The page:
"Former Sen. Moynihan Has Died"
"Daniel Patrick Moynihan, Former Senator From New York, Dies at 76"
Because of the relatively high birth rates of French Muslims, Ben Shapiro calls for the nuclear disarming of France. He sounds serious, but we have a little time before an armored division has to come down upon Paris.
In the midst of war in Iraq, President Bush suffered a defeat in the Senate. They cut his tax cut plan in half. It's a setback but not a political disaster because the House passed a bill for the whole sha-bang. The two houses will have to hammer out a compromise in the conference committee. Even if the tax cut ends up being half of what President Bush wants, as Larry Kudlow writes, "half a loaf is better than none."
"The Tax-Cut Setback"
March 26, 2003
For those of you who have the need to have celebrity support (I don't really care what Arnold Schwarzenegger, Rick Schroeder, or Ted Nugent think about the war), Boycott Hollywood has a list of pro-war celebrities.
Jeff Johnson, a veteran and student of military history, thinks the invasion force is too small.
Jeff may be right, but we're only a week into this. Afghanistan took over a month and, technically, we're still smoking out groups of al-Qaeda there. Let's see what things look like in a month.
The BBC is reporting the allied forces are pounding on an Iraqi column near Basra. Could this be a replay of the "Highway of Death?"
"BBC Notebook Updates Basra Column"
March 25, 2003
Clint Black's "I Raq and I Roll" is the best pro-war song I've heard. I rarely listen to country but this song has a blues bent I like.
On the anti-war side, I've listened to the Beastie Boys' "In a World Gone Mad..." and Zack de la Rocha's "March of Death." The Beasties go off on President Bush's supposed past cocaine habit and the tired claim that the war's all about oil. At one point they rap, "Lose the weapons of mass destruction and the hate." The Beasties are talking about both Bush and Saddam. They're too naive to realize when everyone agrees to disarm only those who are honest and decent will actually disarm. Nasty thugs like Saddam only see it as an opportunity to get an advantage. For three guys who claim they're not pro-Bush or pro-Saddam, I heard not one criticism of the Butcher of Baghdad, but plenty of the President.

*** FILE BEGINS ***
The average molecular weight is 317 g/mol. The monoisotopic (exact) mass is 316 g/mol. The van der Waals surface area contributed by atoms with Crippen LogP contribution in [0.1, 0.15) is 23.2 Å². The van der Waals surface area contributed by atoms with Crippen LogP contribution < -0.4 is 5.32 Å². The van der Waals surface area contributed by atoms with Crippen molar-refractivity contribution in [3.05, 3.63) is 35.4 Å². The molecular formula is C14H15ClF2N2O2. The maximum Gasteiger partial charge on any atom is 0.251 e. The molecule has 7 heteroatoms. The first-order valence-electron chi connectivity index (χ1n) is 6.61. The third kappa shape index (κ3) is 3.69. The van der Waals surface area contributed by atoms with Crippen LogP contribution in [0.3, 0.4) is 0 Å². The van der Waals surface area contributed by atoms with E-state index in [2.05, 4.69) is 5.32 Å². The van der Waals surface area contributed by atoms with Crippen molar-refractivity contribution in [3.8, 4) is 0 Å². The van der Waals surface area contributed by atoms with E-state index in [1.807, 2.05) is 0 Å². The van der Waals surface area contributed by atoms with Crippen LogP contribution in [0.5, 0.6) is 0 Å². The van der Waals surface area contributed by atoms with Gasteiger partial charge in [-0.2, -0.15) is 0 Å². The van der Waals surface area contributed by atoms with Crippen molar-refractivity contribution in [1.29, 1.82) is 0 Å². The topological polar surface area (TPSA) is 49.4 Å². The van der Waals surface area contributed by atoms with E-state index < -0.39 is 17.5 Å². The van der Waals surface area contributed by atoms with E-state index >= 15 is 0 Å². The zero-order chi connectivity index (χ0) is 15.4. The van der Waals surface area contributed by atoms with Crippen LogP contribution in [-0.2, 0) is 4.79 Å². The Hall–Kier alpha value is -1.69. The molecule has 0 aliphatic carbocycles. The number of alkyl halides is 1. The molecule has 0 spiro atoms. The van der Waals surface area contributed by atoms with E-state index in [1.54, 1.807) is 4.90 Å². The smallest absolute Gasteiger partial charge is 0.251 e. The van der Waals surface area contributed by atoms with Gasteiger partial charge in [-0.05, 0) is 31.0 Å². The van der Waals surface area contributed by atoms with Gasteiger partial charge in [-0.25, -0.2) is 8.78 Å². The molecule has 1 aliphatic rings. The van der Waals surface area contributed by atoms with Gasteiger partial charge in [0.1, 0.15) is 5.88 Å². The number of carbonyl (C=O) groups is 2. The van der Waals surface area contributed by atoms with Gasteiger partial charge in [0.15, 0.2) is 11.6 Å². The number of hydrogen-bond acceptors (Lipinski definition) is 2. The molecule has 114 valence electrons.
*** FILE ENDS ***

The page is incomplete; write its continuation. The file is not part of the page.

De la Rocha and DJ Shadow take a sonically harsher path, and there's also the petty insults to President Bush ("Who let the cowboy on the saddle? He don't know a missle from a gavel"). De la Rocha also thinks Bush is the bad guy rather than Saddam ("This man child, ruthless and wild /who gonna chain this beast back on the leash?"). And he tosses in the requisite "war for oil" claim (why don't we invade Canada, then?).
I'm still looking for a pro-war song. Hell, I'm almost at the point where I'll take a Ted Nugent track.
"Clint Black's Groovy Warmongering"
Blogcritics Book-Film-TV-Video Critiquees have been announced. The Threatening Storm shared the nonfiction award with Fast Food Nation. FFN is a stretch because it actually came out in 2001. Prague shared the fiction award with Life of Pi. Prague was pretty good but Arthur Phillips' constant use of irony got tiresome.
In the TV catagory, 24 surprised me with an award. Good, good choice.
March 24, 2003
We're not even a week in and the armchair generals are already complaining about the war. In this case, it's an ex-general so it gets a little more weight. Gen. Barry McCaffrey thinks more men should have been part of the invasion. Well, more would have been available if Turkey would have allowed troops to come into Iraq from the north. McCaffrey does think the allied forces will "take them (Iraqis) apart," but the cost could be 3000 casualties.
Then there's Greta Van Susteren who wanted an aerial bombardment on Republican Guard positions rather than sending out a bunch of Apaches. That way no choppers would have been shot or forced down. I only watched five minutes of her war coverage, and I'm already boycotting Gen Greta. Dumb is putting it mildly.
"Allies Risk 3000 Casualties in Baghdad - Ex-General"
UPDATE: Phil Carter has an explanation for the Apaches' mission. Greta should put Phil on her show. I might just watch it then.
I'm really scared of the Vatican/country girl group axis. Here's what Michael Moore had to say at the Oscars:
Ken Layne posts Steve Martin's joke when they came back from commercial:
March 23, 2003
TAM has had the biggest traffic on a Sunday in memory. Compared to many other webloggers, 250+ visitors isn't much, but readers have come without an Instapundit link. Thanks for reading, add me to your favorites or blogroll, and tell your friends about TAM. Lots of people are missing out, and we all have to do our part in fixing that.